Tanzania offers the iconic landscapes of the Serengeti, with herds of nomadic animals taking part in the Great Migration every year. Experience an authentic safari under canvas and take in the majestic views of the Ngorongoro Crater.

Frequently Asked Questions

Typically a Tanzanian itinerary focuses on either the north or south of the country. The north is geared toward those wanting to view the animal migration, whereas the south offers the more remote reserves, ideal for travelers who have already seen the large herds and are looking for something a little more “wild.”

We love the Northern Serengeti, even in the off-season. The scenery is simply spectacular with sweeping views of the savannah beautifully strewn with kopjes. We find this to be a real gem because the off-season draws far fewer crowds, but it is still incredibly gorgeous, with good game viewing and lower cost. For something a bit more remote and off the beaten path, we love Ruaha in the south and Rubondo Island in Lake Victoria for a real untouched, Robinson Crusoe-style experience. In our opinion, the Grumeti Reserve is the cream of the crop, one of the most unbelievable places in all of Africa and one of the few places in the Serengeti where you can walk extensively and horseback ride.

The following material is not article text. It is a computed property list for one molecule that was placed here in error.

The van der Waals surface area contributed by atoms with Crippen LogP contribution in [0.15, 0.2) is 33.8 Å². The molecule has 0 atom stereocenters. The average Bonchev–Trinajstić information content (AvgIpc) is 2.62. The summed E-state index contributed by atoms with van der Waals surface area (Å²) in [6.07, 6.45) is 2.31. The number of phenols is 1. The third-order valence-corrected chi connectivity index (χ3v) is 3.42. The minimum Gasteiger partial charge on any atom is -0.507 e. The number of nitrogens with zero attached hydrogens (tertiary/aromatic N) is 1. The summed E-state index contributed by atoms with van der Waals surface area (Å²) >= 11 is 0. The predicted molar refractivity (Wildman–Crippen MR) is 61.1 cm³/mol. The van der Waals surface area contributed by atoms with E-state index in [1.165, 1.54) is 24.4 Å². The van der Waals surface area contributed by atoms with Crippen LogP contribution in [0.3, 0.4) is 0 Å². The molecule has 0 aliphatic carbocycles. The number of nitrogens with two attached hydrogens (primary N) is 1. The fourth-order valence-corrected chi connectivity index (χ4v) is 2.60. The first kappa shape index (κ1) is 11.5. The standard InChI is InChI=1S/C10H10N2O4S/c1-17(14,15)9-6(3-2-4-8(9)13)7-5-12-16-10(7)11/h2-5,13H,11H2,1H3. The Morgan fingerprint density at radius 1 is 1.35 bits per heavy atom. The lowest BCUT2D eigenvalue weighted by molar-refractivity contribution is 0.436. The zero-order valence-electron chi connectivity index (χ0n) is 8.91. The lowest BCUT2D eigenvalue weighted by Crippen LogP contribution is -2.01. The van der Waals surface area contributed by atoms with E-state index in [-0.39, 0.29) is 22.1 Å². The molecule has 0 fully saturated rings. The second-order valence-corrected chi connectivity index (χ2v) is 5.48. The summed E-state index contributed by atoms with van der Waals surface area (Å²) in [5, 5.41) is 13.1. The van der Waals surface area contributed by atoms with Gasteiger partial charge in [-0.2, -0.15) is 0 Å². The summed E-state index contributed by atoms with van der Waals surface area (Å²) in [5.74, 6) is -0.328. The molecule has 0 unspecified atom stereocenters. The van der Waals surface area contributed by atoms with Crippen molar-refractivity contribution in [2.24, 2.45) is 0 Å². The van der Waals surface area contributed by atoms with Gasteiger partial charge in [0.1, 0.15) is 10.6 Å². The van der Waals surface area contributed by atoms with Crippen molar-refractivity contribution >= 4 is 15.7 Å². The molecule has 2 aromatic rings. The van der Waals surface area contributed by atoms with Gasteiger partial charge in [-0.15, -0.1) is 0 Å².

Tanzania is perfect if you are looking for an authentic safari away from the crowds. With the exception of the Ngorongoro Crater, most of the safari locations can be planned in a way that is quieter than those you would find in other safari spots such as  Kenya or South Africa. Particularly in the southern parts of Tanzania, reserves like Katavi and Selous are very remote, wild, and it's easy to feel like you are alone on safari.

For the true adventurer seeking bragging rights, Tanzania is home to Mount Kilimanjaro, Africa’s highest mountain, and climbing it is one of the most exciting activities available. If you enjoy beach time, then a pre or post safari add-on to Zanzibar or Mafia Island offers some terrific beach activities such as diving, snorkeling, kite- surfing and fishing; perfect for the most active of people or for just relaxing with a cool drink under a palm tree.

Tanzania is also a good fit for people who love tented camps and want that authentic Hemingway or Out of Africa feel to their safari.   Tented camps are part of the quintessential East African safari experience and Tanzania has an amazing selection from more modest mobile tented camps  that move with the migration to elaborate permanent camps with spas and swimming pools.